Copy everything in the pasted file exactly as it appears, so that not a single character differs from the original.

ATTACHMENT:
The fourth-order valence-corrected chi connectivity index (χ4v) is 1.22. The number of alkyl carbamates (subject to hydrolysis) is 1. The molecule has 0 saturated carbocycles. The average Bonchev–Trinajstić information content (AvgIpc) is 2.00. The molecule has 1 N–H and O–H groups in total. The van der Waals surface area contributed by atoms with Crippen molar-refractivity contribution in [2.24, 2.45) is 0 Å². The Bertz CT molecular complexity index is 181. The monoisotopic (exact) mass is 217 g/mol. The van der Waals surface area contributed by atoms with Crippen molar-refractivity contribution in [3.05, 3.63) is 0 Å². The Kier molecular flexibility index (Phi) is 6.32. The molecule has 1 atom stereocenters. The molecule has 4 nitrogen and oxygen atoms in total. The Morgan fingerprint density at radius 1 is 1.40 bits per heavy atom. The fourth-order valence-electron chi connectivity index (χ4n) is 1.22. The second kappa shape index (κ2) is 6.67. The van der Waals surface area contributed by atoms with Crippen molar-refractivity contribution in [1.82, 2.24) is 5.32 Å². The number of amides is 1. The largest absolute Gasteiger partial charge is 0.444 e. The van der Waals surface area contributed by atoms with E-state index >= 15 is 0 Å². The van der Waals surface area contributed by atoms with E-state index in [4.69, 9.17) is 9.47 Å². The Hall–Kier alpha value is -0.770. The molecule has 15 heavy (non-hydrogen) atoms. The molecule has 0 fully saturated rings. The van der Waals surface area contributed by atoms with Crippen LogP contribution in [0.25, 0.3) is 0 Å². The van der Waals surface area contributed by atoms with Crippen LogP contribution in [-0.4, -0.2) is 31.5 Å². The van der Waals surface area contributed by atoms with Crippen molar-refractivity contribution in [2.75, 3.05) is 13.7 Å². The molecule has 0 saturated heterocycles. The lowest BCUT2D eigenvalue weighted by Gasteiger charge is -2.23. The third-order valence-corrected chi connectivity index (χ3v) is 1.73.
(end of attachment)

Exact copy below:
The fourth-order valence-corrected chi connectivity index (χ4v) is 1.22. The number of alkyl carbamates (subject to hydrolysis) is 1. The molecule has 0 saturated carbocycles. The average Bonchev–Trinajstić information content (AvgIpc) is 2.00. The molecule has 1 N–H and O–H groups in total. The van der Waals surface area contributed by atoms with Crippen molar-refractivity contribution in [2.24, 2.45) is 0 Å². The Bertz CT molecular complexity index is 181. The monoisotopic (exact) mass is 217 g/mol. The van der Waals surface area contributed by atoms with Crippen molar-refractivity contribution in [3.05, 3.63) is 0 Å². The Kier molecular flexibility index (Phi) is 6.32. The molecule has 1 atom stereocenters. The molecule has 4 nitrogen and oxygen atoms in total. The Morgan fingerprint density at radius 1 is 1.40 bits per heavy atom. The fourth-order valence-electron chi connectivity index (χ4n) is 1.22. The second kappa shape index (κ2) is 6.67. The van der Waals surface area contributed by atoms with Crippen molar-refractivity contribution in [1.82, 2.24) is 5.32 Å². The number of amides is 1. The largest absolute Gasteiger partial charge is 0.444 e. The van der Waals surface area contributed by atoms with E-state index >= 15 is 0 Å². The van der Waals surface area contributed by atoms with E-state index in [4.69, 9.17) is 9.47 Å². The Hall–Kier alpha value is -0.770. The molecule has 15 heavy (non-hydrogen) atoms. The molecule has 0 fully saturated rings. The van der Waals surface area contributed by atoms with Crippen LogP contribution in [0.25, 0.3) is 0 Å². The van der Waals surface area contributed by atoms with Crippen LogP contribution in [-0.4, -0.2) is 31.5 Å². The van der Waals surface area contributed by atoms with Crippen molar-refractivity contribution in [2.75, 3.05) is 13.7 Å². The molecule has 0 saturated heterocycles. The lowest BCUT2D eigenvalue weighted by Gasteiger charge is -2.23. The third-order valence-corrected chi connectivity index (χ3v) is 1.73.